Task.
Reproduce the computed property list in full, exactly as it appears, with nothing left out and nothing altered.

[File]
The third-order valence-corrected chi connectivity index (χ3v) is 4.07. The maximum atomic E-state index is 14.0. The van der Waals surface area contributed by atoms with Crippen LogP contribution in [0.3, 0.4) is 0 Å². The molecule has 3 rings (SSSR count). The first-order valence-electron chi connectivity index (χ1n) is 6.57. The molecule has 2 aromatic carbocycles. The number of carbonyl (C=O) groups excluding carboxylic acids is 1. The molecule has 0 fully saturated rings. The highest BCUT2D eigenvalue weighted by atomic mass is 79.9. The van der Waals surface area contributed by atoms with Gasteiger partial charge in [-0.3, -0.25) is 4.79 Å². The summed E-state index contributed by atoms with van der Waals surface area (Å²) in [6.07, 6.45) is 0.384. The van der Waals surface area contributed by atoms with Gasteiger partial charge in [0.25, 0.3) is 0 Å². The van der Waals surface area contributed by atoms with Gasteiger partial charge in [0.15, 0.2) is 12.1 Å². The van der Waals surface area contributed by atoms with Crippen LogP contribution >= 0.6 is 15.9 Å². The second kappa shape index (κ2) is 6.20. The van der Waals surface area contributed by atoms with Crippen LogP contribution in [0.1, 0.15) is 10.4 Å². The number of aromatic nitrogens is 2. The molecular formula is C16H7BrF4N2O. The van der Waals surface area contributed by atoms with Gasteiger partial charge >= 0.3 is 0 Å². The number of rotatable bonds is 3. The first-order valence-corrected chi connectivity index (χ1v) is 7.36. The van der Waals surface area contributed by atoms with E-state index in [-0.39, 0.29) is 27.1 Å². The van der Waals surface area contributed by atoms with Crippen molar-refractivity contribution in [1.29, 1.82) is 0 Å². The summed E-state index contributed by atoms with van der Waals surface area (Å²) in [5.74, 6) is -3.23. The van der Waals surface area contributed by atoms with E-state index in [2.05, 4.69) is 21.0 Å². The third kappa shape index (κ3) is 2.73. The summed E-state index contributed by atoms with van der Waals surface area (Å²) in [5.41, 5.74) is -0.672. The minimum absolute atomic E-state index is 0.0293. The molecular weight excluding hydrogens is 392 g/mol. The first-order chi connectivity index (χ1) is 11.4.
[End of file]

The third-order valence-corrected chi connectivity index (χ3v) is 4.07. The maximum atomic E-state index is 14.0. The van der Waals surface area contributed by atoms with Crippen LogP contribution in [0.3, 0.4) is 0 Å². The molecule has 3 rings (SSSR count). The first-order valence-electron chi connectivity index (χ1n) is 6.57. The molecule has 2 aromatic carbocycles. The number of carbonyl (C=O) groups excluding carboxylic acids is 1. The molecule has 0 fully saturated rings. The highest BCUT2D eigenvalue weighted by atomic mass is 79.9. The van der Waals surface area contributed by atoms with Gasteiger partial charge in [-0.3, -0.25) is 4.79 Å². The summed E-state index contributed by atoms with van der Waals surface area (Å²) in [6.07, 6.45) is 0.384. The van der Waals surface area contributed by atoms with Gasteiger partial charge in [0.25, 0.3) is 0 Å². The van der Waals surface area contributed by atoms with Gasteiger partial charge in [0.15, 0.2) is 12.1 Å². The van der Waals surface area contributed by atoms with Crippen LogP contribution >= 0.6 is 15.9 Å². The second kappa shape index (κ2) is 6.20. The van der Waals surface area contributed by atoms with Crippen LogP contribution in [0.1, 0.15) is 10.4 Å². The number of aromatic nitrogens is 2. The molecular formula is C16H7BrF4N2O. The van der Waals surface area contributed by atoms with Gasteiger partial charge >= 0.3 is 0 Å². The number of rotatable bonds is 3. The first-order valence-corrected chi connectivity index (χ1v) is 7.36. The van der Waals surface area contributed by atoms with E-state index in [-0.39, 0.29) is 27.1 Å². The van der Waals surface area contributed by atoms with Crippen molar-refractivity contribution in [1.29, 1.82) is 0 Å². The summed E-state index contributed by atoms with van der Waals surface area (Å²) in [5.74, 6) is -3.23. The van der Waals surface area contributed by atoms with E-state index in [2.05, 4.69) is 21.0 Å². The third kappa shape index (κ3) is 2.73. The summed E-state index contributed by atoms with van der Waals surface area (Å²) in [5.41, 5.74) is -0.672. The minimum absolute atomic E-state index is 0.0293. The molecular weight excluding hydrogens is 392 g/mol. The first-order chi connectivity index (χ1) is 11.4.